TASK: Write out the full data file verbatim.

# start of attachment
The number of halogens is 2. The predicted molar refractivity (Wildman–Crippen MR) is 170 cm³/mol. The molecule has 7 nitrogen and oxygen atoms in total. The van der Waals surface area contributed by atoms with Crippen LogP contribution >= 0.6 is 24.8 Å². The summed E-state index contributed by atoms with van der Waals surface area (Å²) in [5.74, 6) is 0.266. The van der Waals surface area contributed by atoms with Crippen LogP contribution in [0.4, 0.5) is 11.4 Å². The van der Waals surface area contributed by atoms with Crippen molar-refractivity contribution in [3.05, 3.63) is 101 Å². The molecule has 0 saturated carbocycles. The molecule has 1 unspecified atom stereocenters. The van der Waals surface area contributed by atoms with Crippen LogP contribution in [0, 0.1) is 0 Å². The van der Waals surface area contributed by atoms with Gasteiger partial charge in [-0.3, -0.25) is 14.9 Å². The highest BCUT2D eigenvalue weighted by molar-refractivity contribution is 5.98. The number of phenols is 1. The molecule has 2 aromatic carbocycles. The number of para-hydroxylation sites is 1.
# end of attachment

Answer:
The number of halogens is 2. The predicted molar refractivity (Wildman–Crippen MR) is 170 cm³/mol. The molecule has 7 nitrogen and oxygen atoms in total. The van der Waals surface area contributed by atoms with Crippen LogP contribution >= 0.6 is 24.8 Å². The summed E-state index contributed by atoms with van der Waals surface area (Å²) in [5.74, 6) is 0.266. The van der Waals surface area contributed by atoms with Crippen LogP contribution in [0.4, 0.5) is 11.4 Å². The van der Waals surface area contributed by atoms with Crippen molar-refractivity contribution in [3.05, 3.63) is 101 Å². The molecule has 0 saturated carbocycles. The molecule has 1 unspecified atom stereocenters. The van der Waals surface area contributed by atoms with Crippen LogP contribution in [0, 0.1) is 0 Å². The van der Waals surface area contributed by atoms with Gasteiger partial charge in [-0.3, -0.25) is 14.9 Å². The highest BCUT2D eigenvalue weighted by molar-refractivity contribution is 5.98. The number of phenols is 1. The molecule has 2 aromatic carbocycles. The number of para-hydroxylation sites is 1.